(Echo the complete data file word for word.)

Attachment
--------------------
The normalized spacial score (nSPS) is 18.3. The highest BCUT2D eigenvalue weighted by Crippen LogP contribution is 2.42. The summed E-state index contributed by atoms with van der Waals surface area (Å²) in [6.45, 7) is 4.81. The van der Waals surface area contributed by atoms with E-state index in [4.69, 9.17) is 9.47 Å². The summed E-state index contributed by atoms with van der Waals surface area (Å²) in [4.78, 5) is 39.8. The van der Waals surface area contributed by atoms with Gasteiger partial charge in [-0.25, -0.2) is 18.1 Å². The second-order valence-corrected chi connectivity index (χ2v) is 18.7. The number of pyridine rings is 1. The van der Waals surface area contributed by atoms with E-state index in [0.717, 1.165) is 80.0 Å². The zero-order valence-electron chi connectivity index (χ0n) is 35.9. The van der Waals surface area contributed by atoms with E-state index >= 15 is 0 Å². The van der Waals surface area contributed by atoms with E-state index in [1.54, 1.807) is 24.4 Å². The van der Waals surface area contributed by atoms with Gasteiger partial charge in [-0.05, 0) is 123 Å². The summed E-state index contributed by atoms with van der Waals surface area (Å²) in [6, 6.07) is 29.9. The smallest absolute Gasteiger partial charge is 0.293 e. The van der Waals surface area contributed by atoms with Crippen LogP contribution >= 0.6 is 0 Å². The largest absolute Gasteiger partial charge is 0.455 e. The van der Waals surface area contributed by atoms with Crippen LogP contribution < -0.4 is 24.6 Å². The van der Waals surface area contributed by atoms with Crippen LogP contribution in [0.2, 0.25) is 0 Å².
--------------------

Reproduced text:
The normalized spacial score (nSPS) is 18.3. The highest BCUT2D eigenvalue weighted by Crippen LogP contribution is 2.42. The summed E-state index contributed by atoms with van der Waals surface area (Å²) in [6.45, 7) is 4.81. The van der Waals surface area contributed by atoms with E-state index in [4.69, 9.17) is 9.47 Å². The summed E-state index contributed by atoms with van der Waals surface area (Å²) in [4.78, 5) is 39.8. The van der Waals surface area contributed by atoms with Gasteiger partial charge in [-0.25, -0.2) is 18.1 Å². The second-order valence-corrected chi connectivity index (χ2v) is 18.7. The number of pyridine rings is 1. The van der Waals surface area contributed by atoms with E-state index in [0.717, 1.165) is 80.0 Å². The zero-order valence-electron chi connectivity index (χ0n) is 35.9. The van der Waals surface area contributed by atoms with E-state index >= 15 is 0 Å². The van der Waals surface area contributed by atoms with E-state index in [1.54, 1.807) is 24.4 Å². The van der Waals surface area contributed by atoms with Gasteiger partial charge in [-0.05, 0) is 123 Å². The summed E-state index contributed by atoms with van der Waals surface area (Å²) in [6, 6.07) is 29.9. The smallest absolute Gasteiger partial charge is 0.293 e. The van der Waals surface area contributed by atoms with Crippen LogP contribution >= 0.6 is 0 Å². The largest absolute Gasteiger partial charge is 0.455 e. The van der Waals surface area contributed by atoms with Crippen LogP contribution < -0.4 is 24.6 Å². The van der Waals surface area contributed by atoms with Crippen LogP contribution in [0.2, 0.25) is 0 Å².